On July 7, former South Korean soldier Oh Dong-ju won a lawsuit in Daejeon District Court in a case against the South Korean Army Chief of Staff, which had denied that the army used Agent Orange in the region where Oh was stationed in 1967. The court ruling sided against the South Korean Army’s claim, which was consistent with the U.S. Military Advisory Group’s Vegetation Control Plan- that Agent Orange was used “only in trial application in U.S. 2nd Infantry Division and ROK Army 21st Infantry Division regions between Oct. 9 and 19, 1967.”
Oh, however, was working in the 3rd Infantry Division region from November to December of 1967 and currently suffers from symptoms related to Agent Orange exposure. The evidence presented by Oh led the court to conclude that South Korean soldiers of other units stationed along the Demilitarized Zone (DMZ) could indeed be suffering complications from their exposure to Agent Orange, which they appear to have handled to clear vegetation in the area.
Currently, South Korea’s Agent Orange Act allows veterans who served in Vietnam to register themselves as victims of Vietnam-related Agent Orange exposure as soon as they detect symptoms. However, under the same act, those who suffer from symptoms linked to Agent Orange exposure in Korea are unable to register unless they served their duties in the areas officially recognized to have used Agent Orange between the years of 1967 and 1972.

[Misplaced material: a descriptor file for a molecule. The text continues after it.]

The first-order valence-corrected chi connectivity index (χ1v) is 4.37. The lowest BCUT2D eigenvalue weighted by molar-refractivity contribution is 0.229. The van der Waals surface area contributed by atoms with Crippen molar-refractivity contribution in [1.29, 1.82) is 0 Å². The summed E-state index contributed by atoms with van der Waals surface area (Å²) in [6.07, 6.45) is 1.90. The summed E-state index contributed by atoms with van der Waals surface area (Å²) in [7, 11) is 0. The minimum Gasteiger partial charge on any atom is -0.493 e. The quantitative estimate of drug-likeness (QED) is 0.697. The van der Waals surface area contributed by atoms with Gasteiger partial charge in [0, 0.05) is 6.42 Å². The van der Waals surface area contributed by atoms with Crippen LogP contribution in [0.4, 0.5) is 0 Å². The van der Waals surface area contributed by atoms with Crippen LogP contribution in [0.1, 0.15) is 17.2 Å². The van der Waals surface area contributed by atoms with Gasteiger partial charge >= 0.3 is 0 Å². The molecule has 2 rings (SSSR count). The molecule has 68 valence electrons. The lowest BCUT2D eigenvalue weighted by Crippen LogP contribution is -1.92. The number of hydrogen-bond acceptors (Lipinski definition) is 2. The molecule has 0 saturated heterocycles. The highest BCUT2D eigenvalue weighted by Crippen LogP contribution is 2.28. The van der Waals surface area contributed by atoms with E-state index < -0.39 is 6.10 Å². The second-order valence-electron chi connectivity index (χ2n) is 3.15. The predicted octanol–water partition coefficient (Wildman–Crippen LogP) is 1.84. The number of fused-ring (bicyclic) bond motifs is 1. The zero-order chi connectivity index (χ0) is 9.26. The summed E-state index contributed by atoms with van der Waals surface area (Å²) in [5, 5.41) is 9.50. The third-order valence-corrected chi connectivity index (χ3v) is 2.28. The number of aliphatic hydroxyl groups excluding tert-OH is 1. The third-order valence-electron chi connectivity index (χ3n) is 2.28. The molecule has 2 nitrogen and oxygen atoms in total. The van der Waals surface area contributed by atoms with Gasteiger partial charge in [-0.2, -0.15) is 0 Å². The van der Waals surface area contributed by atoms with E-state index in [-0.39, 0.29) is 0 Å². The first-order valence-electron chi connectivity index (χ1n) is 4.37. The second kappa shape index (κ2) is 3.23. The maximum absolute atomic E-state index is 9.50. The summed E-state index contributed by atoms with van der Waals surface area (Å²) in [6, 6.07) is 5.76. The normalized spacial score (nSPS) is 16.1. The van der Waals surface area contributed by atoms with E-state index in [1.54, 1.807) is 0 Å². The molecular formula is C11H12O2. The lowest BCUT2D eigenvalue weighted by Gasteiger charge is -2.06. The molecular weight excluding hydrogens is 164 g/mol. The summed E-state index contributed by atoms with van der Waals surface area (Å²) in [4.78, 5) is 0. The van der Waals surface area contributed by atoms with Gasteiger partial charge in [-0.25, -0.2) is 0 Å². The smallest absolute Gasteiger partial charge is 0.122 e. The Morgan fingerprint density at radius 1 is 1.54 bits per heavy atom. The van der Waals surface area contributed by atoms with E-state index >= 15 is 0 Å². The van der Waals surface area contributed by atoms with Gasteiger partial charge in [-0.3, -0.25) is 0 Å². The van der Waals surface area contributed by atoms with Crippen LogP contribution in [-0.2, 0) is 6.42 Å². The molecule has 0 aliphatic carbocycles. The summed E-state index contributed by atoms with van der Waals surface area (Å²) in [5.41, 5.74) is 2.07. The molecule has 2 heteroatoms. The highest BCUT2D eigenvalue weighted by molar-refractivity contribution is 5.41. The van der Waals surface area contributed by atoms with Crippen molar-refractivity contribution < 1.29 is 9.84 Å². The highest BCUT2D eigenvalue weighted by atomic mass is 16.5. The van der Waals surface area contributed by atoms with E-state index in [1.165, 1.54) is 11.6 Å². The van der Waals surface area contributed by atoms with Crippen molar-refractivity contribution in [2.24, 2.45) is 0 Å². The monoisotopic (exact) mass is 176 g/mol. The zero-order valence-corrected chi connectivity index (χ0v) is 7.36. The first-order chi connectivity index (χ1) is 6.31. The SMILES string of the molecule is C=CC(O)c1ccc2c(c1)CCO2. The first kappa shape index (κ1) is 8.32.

Former soldiers who worked at the DMZ and suffer from complications of Agent Orange exposure like Oh Dong-ju seek to receive proper treatment and support from the government. Immediately following the Dajeon District Court’s ruling last month, the South Korean Army began a process for appealing the court’s decision.
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